What comes to mind when you think of the word “science?” For Jordan Bush, doctorate in ecology and evolutionary biology, science isn’t only about experimenting in the laboratory or conducting field research. Instead, science goes beyond just experimentation. How the scientific community communicates and interacts with the public is just as important as the research behind that communication, and Jordan has been using her fellowship to educate others about climate change.
Bush knew from the very start that she would grow up to be a biologist. With an early love of animals and nature, biology was the next logical step. In 2014, she graduated from Trinity University with a bachelor’s of science in biology and bachelor’s of arts in mathematics. Then in 2020, she received her master’s in journalism from the University of Tennessee Knoxville, simultaneously with her doctoral degree in ecology and evolutionary biology.
“While I was at UTK, I started taking science writing courses, where you learn how to tell the stories of science. And I fell in love. And I learned that it is hard to get other people to see things the way you see them, to explain things to people who don’t have the background or interests you do,” she said.
“Helping people understand science – how it effects them, how to use tools and results, how to make informed decisions – is critically important, now more than ever.”
Bush was appointed to the United States Geological Survey’s (USGS) Science Communications and Translation Postdoctoral Fellowship in 2021. It’s here that she has been putting her dual communication and biology tool sets to good use.
While assisting the communications team with her mentor, Emily Fort, Bush’s research seeks to help the USGS’s Climate Adaptation Science Centers (CASCs) improve upon the way people interact with science, particularly climate change. Bush primarily assists the National CASC, the managing entity for the nine regional centers.
Bush and her team have been looking analytically at the audiences the CASC network connects with. As a federal agency, the CASCs deliver science to a lot of different users, including resource managers in agencies like the National Park Service, Tribal Nations and local communities. Bush is picking apart CASC outreach materials aimed at different audiences, reviewing everything from their website and social media to physical handouts. She is also collaborating with scientists and experts to develop tailored materials and identify areas of improvement. After her research is finished, Bush will write an in-depth article outlining best-practices for reaching different audiences in federal agency communications.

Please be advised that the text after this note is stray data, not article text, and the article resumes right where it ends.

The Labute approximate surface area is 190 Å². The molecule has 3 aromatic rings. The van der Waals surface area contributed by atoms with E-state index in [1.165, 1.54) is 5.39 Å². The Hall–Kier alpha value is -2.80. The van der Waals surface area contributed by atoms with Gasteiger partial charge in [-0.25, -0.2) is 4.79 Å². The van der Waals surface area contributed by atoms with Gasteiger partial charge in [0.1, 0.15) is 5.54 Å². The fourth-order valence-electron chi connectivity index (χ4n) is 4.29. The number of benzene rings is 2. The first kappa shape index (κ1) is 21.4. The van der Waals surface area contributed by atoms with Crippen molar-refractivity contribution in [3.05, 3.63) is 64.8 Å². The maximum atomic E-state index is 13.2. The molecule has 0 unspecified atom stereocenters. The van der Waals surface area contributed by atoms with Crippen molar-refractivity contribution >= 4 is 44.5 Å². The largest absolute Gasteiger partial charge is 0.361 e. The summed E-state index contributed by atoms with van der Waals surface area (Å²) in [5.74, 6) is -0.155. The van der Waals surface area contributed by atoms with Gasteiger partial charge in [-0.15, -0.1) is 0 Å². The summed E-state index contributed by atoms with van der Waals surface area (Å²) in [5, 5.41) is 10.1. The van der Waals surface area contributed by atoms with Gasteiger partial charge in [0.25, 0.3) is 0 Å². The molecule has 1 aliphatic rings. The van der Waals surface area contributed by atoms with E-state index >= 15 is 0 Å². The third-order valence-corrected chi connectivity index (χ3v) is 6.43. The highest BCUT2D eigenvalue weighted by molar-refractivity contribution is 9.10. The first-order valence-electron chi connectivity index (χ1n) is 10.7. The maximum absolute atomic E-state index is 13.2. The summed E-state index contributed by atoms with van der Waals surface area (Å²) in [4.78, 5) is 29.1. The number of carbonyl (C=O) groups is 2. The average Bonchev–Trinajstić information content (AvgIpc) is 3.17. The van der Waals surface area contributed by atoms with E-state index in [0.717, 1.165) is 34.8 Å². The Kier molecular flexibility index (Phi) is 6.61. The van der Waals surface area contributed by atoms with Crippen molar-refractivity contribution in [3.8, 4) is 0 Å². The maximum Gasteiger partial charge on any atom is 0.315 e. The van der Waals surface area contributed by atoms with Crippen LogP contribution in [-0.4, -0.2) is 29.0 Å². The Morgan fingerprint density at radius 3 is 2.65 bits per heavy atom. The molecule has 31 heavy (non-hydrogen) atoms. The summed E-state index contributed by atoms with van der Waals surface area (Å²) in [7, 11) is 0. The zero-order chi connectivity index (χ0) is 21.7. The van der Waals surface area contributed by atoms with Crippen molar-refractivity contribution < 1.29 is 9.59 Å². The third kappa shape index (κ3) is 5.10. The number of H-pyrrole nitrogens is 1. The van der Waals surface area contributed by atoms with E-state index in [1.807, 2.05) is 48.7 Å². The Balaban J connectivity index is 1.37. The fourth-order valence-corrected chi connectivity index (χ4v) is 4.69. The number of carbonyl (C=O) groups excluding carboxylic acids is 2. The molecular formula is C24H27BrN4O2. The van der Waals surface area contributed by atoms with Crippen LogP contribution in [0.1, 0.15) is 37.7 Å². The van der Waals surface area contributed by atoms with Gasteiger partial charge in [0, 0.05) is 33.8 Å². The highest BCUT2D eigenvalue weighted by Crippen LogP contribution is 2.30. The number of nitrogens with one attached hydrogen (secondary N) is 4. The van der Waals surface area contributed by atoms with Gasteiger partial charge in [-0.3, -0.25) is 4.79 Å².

She and her team hope their study will help get information on climate change to those who most need it, and in a format that is easy to understand. Her research will help the CASCs discuss climate change with communities that have been, or will be, affected.
Alongside this analysis, Bush is also just beginning a collaboration with the CASC’s Regional Invasive Species and Climate Change (RISCC) Network. The RISCC Network is a boundary spanning organization that helps connect scientists with resource managers and policy makers. RISCC helps managers understand how climate change is affecting species invasions in their regions and helps state agencies develop “watch lists” for new species that warming temperatures may bring in. Bush is learning about the different ways these invasive species management agencies operate per state, which she says can vary quite a lot.
“Different states have different land areas they have to manage. Different budgets, different priorities-plants vs animals, ecological vs agricultural pests, etc. Different primary mechanisms and drivers of invasion, e.g. ballast water bringing marine invaders to port cities, fires spreading invasive grasses in Western landscapes, etc,” Bush explained in detail. “I am qualitatively and quantitatively examining the variation in state invasive species management agencies across different regions.”
She will later be submitting her findings to an academic journal focused on communications or management.
Bush’s favorite part of her internship is the ability to enhance her writing skills, which she stated has been a lot of fun. She said she wishes others understood that science is just as creative a field as it is analytical.
She ended her interview by praising the ORISE experience and suggesting others apply.
“I would absolutely recommend ORISE to others! I have really enjoyed my time interacting with federal science agencies. While I loved my very academic graduate research, getting to work with science that actually helps people solve real-world problems has been intensely rewarding.”
While experimenting in the lab or field is a big part of being a scientist, Bush has proven creative thinking and communication with those outside of STEM is just as important. Later this fall, she will be presenting her study at the National Adaptation Forum in a panel called “Diverse Communication Approaches to Reach Diverse Audiences.” After her internship ends, Jordan would like to continue a scientific communications career.
The U.S. Geological Survey Research Participation Program is funded by the USGS National Climate Adaptation Science Center. The Program is administered through the U.S. Department of Energy’s (DOE) Oak Ridge Institute for Science and Education (ORISE). ORISE is managed for DOE by ORAU.